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I’ve worked for my current employer for almost 19 years. In that time, I’ve been through a vast swamp of performance review systems. You name it, we’ve probably tried it, from picking three co-workers to review you, to reviewing yourself and having your manager go over the review with you, to reaching into a bag of randomly selected biting crustaceans and … well, no, we haven’t tried that one.


Yet.


This year’s system is a bit less onerous than most. Rather than pointlessly setting goals for 2017 that are dead on arrival due to the unpredictable and ever-changing nature of my specific job, mostly I was asked to look back on 2016 and say that I worked hard, made a difference, reflected corporate values, and so forth.


Since I work really, really hard all year and take my job very seriously, there’s never really been much difficulty coming up with a list of all the stuff I did all year to make customers count, embrace change, promote innovation, and so forth… and generally each year my manager ends whatever subsequent discussion takes place with some form of “there’s not much for me to say, really, except ‘attaboy’.”


I just submitted the final version of this year’s review and got asked to complete a quick little survey from Corporate asking how much I liked the current process, did it make a difference, etcetera, etcetera. It ended with “Describe your opinion of the process in three words.”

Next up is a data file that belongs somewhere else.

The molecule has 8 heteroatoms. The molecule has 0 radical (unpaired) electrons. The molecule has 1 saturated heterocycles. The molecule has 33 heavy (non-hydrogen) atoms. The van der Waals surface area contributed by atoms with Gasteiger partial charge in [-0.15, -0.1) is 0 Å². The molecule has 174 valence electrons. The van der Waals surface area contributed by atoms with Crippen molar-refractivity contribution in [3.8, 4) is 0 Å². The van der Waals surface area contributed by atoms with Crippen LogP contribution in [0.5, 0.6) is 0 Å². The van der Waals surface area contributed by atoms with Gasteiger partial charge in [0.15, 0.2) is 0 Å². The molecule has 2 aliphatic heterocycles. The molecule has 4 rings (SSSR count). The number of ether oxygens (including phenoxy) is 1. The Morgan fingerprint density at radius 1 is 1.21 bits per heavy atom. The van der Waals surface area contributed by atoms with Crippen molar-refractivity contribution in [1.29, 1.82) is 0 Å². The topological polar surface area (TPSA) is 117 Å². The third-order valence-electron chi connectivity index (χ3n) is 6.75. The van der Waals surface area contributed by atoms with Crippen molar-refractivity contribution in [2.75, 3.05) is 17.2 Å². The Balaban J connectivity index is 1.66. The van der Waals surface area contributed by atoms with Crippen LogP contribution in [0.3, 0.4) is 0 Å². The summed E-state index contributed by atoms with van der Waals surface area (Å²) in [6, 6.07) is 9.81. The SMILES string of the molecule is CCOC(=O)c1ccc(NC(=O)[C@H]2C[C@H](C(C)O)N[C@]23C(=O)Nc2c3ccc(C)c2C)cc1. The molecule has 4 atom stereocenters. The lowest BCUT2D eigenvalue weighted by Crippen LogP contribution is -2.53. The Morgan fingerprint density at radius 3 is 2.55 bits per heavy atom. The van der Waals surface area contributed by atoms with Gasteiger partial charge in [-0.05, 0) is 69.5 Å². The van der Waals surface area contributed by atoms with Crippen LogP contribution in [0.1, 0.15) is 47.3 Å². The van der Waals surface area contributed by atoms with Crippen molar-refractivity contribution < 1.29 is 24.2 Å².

Naturally, I put down:



  • “Zesty”

  • “Empowering”

  • “Pellucid”


I’m sure they’ll take my opinion under advisement as they begin to put together what system we’ll use next year.


I’m hoping for something that involves cheese.


Date: 2017-01-25 02:19 pm (UTC)
From: [identity profile] mr-mediocre.livejournal.com
Some folks with a real focus on labor issues have suggested that self-review and peer review function as ways for management to avoid their own responsibility of evaluating and justifying their decisions. Peer review is especially noxious in that regard. They recommend that anyone under such a system work to subvert it. If you're given a 1-5 scale, always rate yourself and your peers as 5s. Let management know you won't do their work for them.

Date: 2017-01-25 05:43 pm (UTC)
From: [identity profile] jayfurr.livejournal.com
Pretty much spot on.

I firmly believe that I *am* a 5, so I'd give myself that anyway. But in those years where peer review was used, I only picked people I liked and trusted anyway, and vice versa, so I wasn't in the position of having to give less than a 5.

It's good that the managers didn't pick who reviewed whom, because there were *some* people I'd have firmly rated a low 3, and I know they'd have flipped (the people whose answer to 'can you do this thing that just came up that's really urgent' with 'not unless you give me two weeks to prep for it, and maybe not even then'). It shouldn't be my job to explain to a co-worker that their attitude isn't professional.

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